Care has to be taken and I use EU regulation fine particle masks and cover the pestle and mortar with plastic sheet to make sure the dust doesn’t spread. Once it is made into paint it is safe . I did smell like a bonfire though!
The other pigemnt source I raided was the earth in Scotland. I visted my geologist partner in crime and we sourced ochres from the lanscape near to her lovely holliday house. She spotted the sources and we collected together. The process for preparing the pigment is more complicated and requires the removal of plant matter and silicates, so includes sieving, washing precipitating and filtering. I got some advice from my lovely friend Bina Shah who has a practice based on using natural pigments and is an old hand at cleaning them up... she explained to me about how to get the sand out. there’s a little animation on my instagram you can watch if you like by pressing the button below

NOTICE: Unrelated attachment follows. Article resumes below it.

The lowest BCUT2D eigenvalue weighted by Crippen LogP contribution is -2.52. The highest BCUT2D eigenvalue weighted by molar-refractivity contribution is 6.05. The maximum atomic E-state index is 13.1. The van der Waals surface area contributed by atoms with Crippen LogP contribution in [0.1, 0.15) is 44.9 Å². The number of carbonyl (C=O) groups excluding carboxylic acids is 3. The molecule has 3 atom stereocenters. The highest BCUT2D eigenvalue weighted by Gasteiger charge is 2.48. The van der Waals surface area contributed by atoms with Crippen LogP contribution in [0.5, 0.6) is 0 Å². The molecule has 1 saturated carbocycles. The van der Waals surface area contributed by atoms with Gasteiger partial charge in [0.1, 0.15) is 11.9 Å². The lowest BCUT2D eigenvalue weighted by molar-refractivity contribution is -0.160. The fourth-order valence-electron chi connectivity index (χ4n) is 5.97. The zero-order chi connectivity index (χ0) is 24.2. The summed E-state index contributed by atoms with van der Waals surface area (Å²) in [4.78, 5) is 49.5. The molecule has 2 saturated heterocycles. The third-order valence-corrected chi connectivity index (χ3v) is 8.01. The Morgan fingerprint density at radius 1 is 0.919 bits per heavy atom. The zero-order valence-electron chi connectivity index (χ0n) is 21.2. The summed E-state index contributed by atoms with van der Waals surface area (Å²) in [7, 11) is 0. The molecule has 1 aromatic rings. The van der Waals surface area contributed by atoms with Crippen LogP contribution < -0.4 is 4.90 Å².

And then there is a more biographical pigment... the Needham branch of my family were Sheffield cutlers and as a result involved in the steel industry. My parents came to see me on the way to visit my Uncle from the other side, and were chatting about his collection of carbon rods which he had bought when the steel works in Middlesborough closed down, so I asked if I could have a few. And they brought some back with them, so I have a very different grade of hard carbon from that, coated in copper, so will be able to make both another carbon black and verdigris.
I don’t usually process my own pigments in this way, I usually buy them from Cornellisen’s , or I buy fair traded indigo. However there is something very satisfying in this process for work which has a geographical specificity. Knowing that the materials which are traceable to the source actually come from a source which is local.
So what is it like on standing on your stand at an art fair? The work was made, the labels printed, the no-show van disaster averted and there I was five minutes before the doors open finding someone to check I had fully zipped the back of my dress...what’s it like?